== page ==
India has a rich tradition of amalgamation of various cultures and religions. For centuries, people from different religious beliefs have lived together while actively participating in each other's festive and religious activities.
But colonial policies after 1857 and the subsequent political rhetoric divided Indian society on religious lines. Costumes, food, language, festivals etc were all labelled as belonging to one religious group or the other.
The works of Nazeer Akbarabadi (1740-1830), an Urdu poet who lived at a time when the Mughal empire was witnessing a steep downfall and the British were taking over the country, can be used as an example to shed light on the rich composite culture of India during the 18th and early 19th centuries. The old social fabric was very much intact. Seemab Akbarabadi (1882-1951) has noted that in the times of Nazeer, Hindus and Muslims differed only in their methods of offering prayers, while people had one common culture. Festivals were deemed "cultural" rather than "religious", and hence Hindus and Muslims celebrated festivals together.
Nazeer has written several poems on what could be termed "Hindu festivals" in today's parlance. He has written more than a dozen poems on Holi, Diwali, Raksha Bandhan etc. In fact, he has written only three poems on "Muslim" festivals — one each on Id-ul-fitr, Id-ul-Azha and Shab-e-barat. One reason might be that Diwali and Holi are festivals that bring out more vibrant socio-cultural themes, while religious prayers and not human festivities are more central to Id or Shab-e-barat, where more than human festivities religious prayers are central. Whatever be the reason, it points towards the times when festivals were more cultural than religious.
Diwali, being one of the most celebrated festivals in north India, gets a special mention in his writings. He has, at least, two whole compositions dedicated to this festival, while many more couplets are distributed over a range of poems.
har ik makāñ meñ jalā phir diyā divālī kā
har ik taraf ko ujālā huā divālī kā
sabhī ke dil meñ samāñ bhā gayā divālī kā
kisī ke dil ko mazā ḳhush lagā dīvālī kā
ajab bahār kā hai din banā divālī kā
His poem Saman Diwali Ka is a magnificent example of him praising the joys of this festival. It's a beautiful description of the way people celebrated Diwali in the 18th Century. He describes the festival as the day when each house is illuminated with lamps, and each heart is full of joy and ecstasy, while surroundings bloom.
khilaune khiloñ batāshoñ kā garm hai bāzār
har ik dukāñ meñ charāġhoñ kī ho rahī hai bahār
Describing the scene of the market, he writes that the business of toys, khil (a kind of eatable made of roasted rice) and sweets are at their peak. Lamps are being traded with fervour.
miThā.iyoñ kī dukāneñ lagā ke halvā.ī
pukārte haiñ ki ''lā laa! divālī hai ā.ī''
batāshe le koī barfī kisī ne tulvā.ī
khilaune vāloñ kī in se ziyāda bin aa.ī
"Sweet shop owners call people to buy sweets, saying it's Diwali, and people respond by purchasing a variety of sweets. Toy shops are also selling their wares": Nazeer has painted a picture of Diwali where everybody is happily buying sweets and toys.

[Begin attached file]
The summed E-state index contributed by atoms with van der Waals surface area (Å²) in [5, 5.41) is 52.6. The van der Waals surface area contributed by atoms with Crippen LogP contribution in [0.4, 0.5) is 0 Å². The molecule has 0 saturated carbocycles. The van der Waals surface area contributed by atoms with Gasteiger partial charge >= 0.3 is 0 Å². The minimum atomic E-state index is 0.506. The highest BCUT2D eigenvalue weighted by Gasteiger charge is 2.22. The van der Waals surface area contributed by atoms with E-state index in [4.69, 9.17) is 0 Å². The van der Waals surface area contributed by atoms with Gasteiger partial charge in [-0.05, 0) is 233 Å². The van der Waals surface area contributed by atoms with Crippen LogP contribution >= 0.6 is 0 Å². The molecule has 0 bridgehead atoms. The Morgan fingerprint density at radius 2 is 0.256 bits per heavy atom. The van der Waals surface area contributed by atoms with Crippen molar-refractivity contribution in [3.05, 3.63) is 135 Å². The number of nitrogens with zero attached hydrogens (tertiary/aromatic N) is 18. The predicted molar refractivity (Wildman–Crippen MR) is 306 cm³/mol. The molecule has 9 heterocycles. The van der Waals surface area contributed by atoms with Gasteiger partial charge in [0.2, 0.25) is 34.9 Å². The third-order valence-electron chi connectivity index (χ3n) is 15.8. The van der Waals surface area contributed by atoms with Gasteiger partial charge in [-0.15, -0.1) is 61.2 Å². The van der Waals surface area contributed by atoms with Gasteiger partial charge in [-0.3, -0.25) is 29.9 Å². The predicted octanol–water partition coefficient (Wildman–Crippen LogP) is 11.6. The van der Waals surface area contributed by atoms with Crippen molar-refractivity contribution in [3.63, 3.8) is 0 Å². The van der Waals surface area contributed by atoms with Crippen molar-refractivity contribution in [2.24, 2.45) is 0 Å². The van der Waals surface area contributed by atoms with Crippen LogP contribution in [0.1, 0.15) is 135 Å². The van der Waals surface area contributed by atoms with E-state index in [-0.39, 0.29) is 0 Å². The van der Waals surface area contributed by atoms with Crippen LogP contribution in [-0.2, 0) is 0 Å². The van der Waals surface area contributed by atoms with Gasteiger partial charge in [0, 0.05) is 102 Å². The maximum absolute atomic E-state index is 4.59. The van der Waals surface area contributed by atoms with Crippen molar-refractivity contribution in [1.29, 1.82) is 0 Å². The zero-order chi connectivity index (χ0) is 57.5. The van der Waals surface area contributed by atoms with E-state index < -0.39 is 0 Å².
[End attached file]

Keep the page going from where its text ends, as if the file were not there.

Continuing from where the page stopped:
makān lep ke Thaliyā jo korī rakhavā.ī
jalā charāġh ko kauḌī vo jald jhankā.ī
"Homes are painted, utensils are cleaned, and lamps are lit": This is Nazeer's description of Diwali. He even celebrates gambling as an important part of this festival.
kisī ne ghar kī havelī giro rakhā haarī
jo kuchh thī jins mayassar banā banā haarī
kisī ne chiiz kisī kisī kī churā chhupā haarī
kisī ne gaThrī paḌosan kī apnī lā haarī
ye haar jiit kā charchā paḌā divālī kā
"Someone has lost his own house, while someone of the neighbour. Diwali is all about winning and losing the gamble."
jahāñ meñ ye jo dīvālī kī sair hotī hai
to zar se hotī hai aur zar baġhair hotī hai
jo haare un pe ḳharābī kī fair hotī hai
aur un meñ aan ke jin jin kī ḳhair hotī hai
to aaḌe aatā hai un ke diyā divālī kā
He further writes that the enjoyment of Diwali is owed to the money but without it also one can celebrate. "The one who loses the gamble is doomed and one who wins is happy but still lamp of Diwali keeps the joy of the festival intact for the losers too," he wrote.
ye bāteñ sach haiñ na jhuuT un ko jāniyo yāro!
nasīhateñ haiñ unheñ dil se māniyo yāro!
jahāñ ko jaao ye qissa bakhāniyo yāro!
jo jvārī ho na burā us kā māniyo yaaro
'nazīr' aap bhī hai jvāriyā dīvālī kā
He ends the poem saying one should not think ill of the gamblers on this day. "It's the day of festivities and the poet himself gambles on this day. For him, one should be advised against ills of gambling but festivities should not stop and Diwali is all about sweets, toys, lights and gambling," he wrote.
Nazeer also celebrated Diwali in another poem.
dosto kyā kyā divālī meñ nashāt-o-aish hai
sab muhayyā hai jo is hañgām ke shāyāñ hai shai
He writes that if provided with objects needed to celebrate, Diwali can bring out maximum ecstasy and joy. In this poem, he again talks about the market scenery, gambling, sweets, etc.. He equates the mood of this festival to that of spring, concluding the poem with the following couplet:
hai dasahre meñ bhī yuuñ gar farhat-o-zīnat 'nazīr'
par divālī bhī ajab pākīza-tar tyauhār hai
"While Dussehra is also full of pleasure and grace, Diwali is still an amazingly purer festival"
Nazeer did not look at festivals through religious eyes but from humane ones. Wherever he saw joy and festivity, he would participate and celebrate. Such is the soul of our composite culture, the real India of Indians, not of Hindus or Muslims.
The author is an independent socio-political commentator and historian
Updated Date: Oct 18, 2017 09:47 AM